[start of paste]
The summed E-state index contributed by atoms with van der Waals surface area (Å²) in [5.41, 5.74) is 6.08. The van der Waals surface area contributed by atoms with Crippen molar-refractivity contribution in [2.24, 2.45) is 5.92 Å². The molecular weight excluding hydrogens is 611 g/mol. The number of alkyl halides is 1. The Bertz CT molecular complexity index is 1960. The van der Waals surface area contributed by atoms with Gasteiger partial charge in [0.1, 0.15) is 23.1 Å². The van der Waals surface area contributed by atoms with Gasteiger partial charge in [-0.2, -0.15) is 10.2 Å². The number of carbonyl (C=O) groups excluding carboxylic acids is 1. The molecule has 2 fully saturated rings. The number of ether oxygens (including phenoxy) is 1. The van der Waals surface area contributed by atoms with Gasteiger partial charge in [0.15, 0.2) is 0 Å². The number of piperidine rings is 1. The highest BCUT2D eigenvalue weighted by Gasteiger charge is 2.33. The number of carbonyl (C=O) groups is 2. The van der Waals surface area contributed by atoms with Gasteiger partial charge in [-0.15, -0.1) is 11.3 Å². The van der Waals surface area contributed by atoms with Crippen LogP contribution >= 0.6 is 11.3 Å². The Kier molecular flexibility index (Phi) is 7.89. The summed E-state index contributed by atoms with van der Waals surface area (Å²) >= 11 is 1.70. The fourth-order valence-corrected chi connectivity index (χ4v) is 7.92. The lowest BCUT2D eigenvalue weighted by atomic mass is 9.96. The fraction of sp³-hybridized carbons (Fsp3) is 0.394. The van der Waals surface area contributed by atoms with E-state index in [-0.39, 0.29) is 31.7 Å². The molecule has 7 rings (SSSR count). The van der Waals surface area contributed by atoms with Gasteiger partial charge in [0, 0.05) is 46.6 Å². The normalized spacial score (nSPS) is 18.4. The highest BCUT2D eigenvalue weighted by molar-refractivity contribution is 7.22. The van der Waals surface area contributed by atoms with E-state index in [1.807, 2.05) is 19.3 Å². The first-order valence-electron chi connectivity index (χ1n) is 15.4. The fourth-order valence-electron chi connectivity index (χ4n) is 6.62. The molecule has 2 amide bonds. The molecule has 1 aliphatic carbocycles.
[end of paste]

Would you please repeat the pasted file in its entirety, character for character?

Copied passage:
The summed E-state index contributed by atoms with van der Waals surface area (Å²) in [5.41, 5.74) is 6.08. The van der Waals surface area contributed by atoms with Crippen molar-refractivity contribution in [2.24, 2.45) is 5.92 Å². The molecular weight excluding hydrogens is 611 g/mol. The number of alkyl halides is 1. The Bertz CT molecular complexity index is 1960. The van der Waals surface area contributed by atoms with Gasteiger partial charge in [0.1, 0.15) is 23.1 Å². The van der Waals surface area contributed by atoms with Gasteiger partial charge in [-0.2, -0.15) is 10.2 Å². The number of carbonyl (C=O) groups excluding carboxylic acids is 1. The molecule has 2 fully saturated rings. The number of ether oxygens (including phenoxy) is 1. The van der Waals surface area contributed by atoms with Gasteiger partial charge in [0.15, 0.2) is 0 Å². The number of piperidine rings is 1. The highest BCUT2D eigenvalue weighted by Gasteiger charge is 2.33. The number of carbonyl (C=O) groups is 2. The van der Waals surface area contributed by atoms with Gasteiger partial charge in [-0.15, -0.1) is 11.3 Å². The van der Waals surface area contributed by atoms with Crippen LogP contribution >= 0.6 is 11.3 Å². The Kier molecular flexibility index (Phi) is 7.89. The summed E-state index contributed by atoms with van der Waals surface area (Å²) >= 11 is 1.70. The fourth-order valence-corrected chi connectivity index (χ4v) is 7.92. The lowest BCUT2D eigenvalue weighted by atomic mass is 9.96. The fraction of sp³-hybridized carbons (Fsp3) is 0.394. The van der Waals surface area contributed by atoms with E-state index in [-0.39, 0.29) is 31.7 Å². The molecule has 7 rings (SSSR count). The van der Waals surface area contributed by atoms with Gasteiger partial charge in [0, 0.05) is 46.6 Å². The normalized spacial score (nSPS) is 18.4. The highest BCUT2D eigenvalue weighted by molar-refractivity contribution is 7.22. The van der Waals surface area contributed by atoms with E-state index in [1.807, 2.05) is 19.3 Å². The first-order valence-electron chi connectivity index (χ1n) is 15.4. The fourth-order valence-electron chi connectivity index (χ4n) is 6.62. The molecule has 2 amide bonds. The molecule has 1 aliphatic carbocycles.